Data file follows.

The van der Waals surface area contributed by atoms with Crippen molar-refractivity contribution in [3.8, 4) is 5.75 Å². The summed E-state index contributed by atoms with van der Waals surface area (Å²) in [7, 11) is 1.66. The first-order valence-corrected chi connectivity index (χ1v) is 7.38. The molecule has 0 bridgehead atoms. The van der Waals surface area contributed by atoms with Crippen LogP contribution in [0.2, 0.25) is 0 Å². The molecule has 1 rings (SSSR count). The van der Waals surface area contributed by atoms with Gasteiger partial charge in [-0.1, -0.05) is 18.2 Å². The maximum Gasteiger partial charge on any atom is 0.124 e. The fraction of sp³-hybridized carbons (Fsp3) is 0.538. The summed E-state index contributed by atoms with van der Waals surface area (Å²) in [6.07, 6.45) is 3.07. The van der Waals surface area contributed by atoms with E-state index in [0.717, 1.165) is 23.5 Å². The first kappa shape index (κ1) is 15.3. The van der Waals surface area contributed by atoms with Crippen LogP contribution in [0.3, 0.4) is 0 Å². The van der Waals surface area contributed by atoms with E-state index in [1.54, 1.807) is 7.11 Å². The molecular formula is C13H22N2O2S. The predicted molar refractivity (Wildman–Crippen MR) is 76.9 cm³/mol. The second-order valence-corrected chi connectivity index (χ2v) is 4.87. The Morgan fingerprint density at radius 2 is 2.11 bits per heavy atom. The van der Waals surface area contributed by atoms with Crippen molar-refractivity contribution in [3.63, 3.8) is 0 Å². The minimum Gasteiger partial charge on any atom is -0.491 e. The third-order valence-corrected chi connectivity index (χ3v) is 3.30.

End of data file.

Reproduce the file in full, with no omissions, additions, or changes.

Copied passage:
The van der Waals surface area contributed by atoms with Crippen molar-refractivity contribution in [3.8, 4) is 5.75 Å². The summed E-state index contributed by atoms with van der Waals surface area (Å²) in [7, 11) is 1.66. The first-order valence-corrected chi connectivity index (χ1v) is 7.38. The molecule has 0 bridgehead atoms. The van der Waals surface area contributed by atoms with Crippen LogP contribution in [0.2, 0.25) is 0 Å². The molecule has 1 rings (SSSR count). The van der Waals surface area contributed by atoms with Gasteiger partial charge in [-0.1, -0.05) is 18.2 Å². The maximum Gasteiger partial charge on any atom is 0.124 e. The fraction of sp³-hybridized carbons (Fsp3) is 0.538. The summed E-state index contributed by atoms with van der Waals surface area (Å²) in [6.07, 6.45) is 3.07. The van der Waals surface area contributed by atoms with E-state index in [0.717, 1.165) is 23.5 Å². The first kappa shape index (κ1) is 15.3. The van der Waals surface area contributed by atoms with Crippen LogP contribution in [0.3, 0.4) is 0 Å². The van der Waals surface area contributed by atoms with E-state index in [1.54, 1.807) is 7.11 Å². The molecular formula is C13H22N2O2S. The predicted molar refractivity (Wildman–Crippen MR) is 76.9 cm³/mol. The second-order valence-corrected chi connectivity index (χ2v) is 4.87. The Morgan fingerprint density at radius 2 is 2.11 bits per heavy atom. The van der Waals surface area contributed by atoms with Crippen molar-refractivity contribution in [3.63, 3.8) is 0 Å². The minimum Gasteiger partial charge on any atom is -0.491 e. The third-order valence-corrected chi connectivity index (χ3v) is 3.30.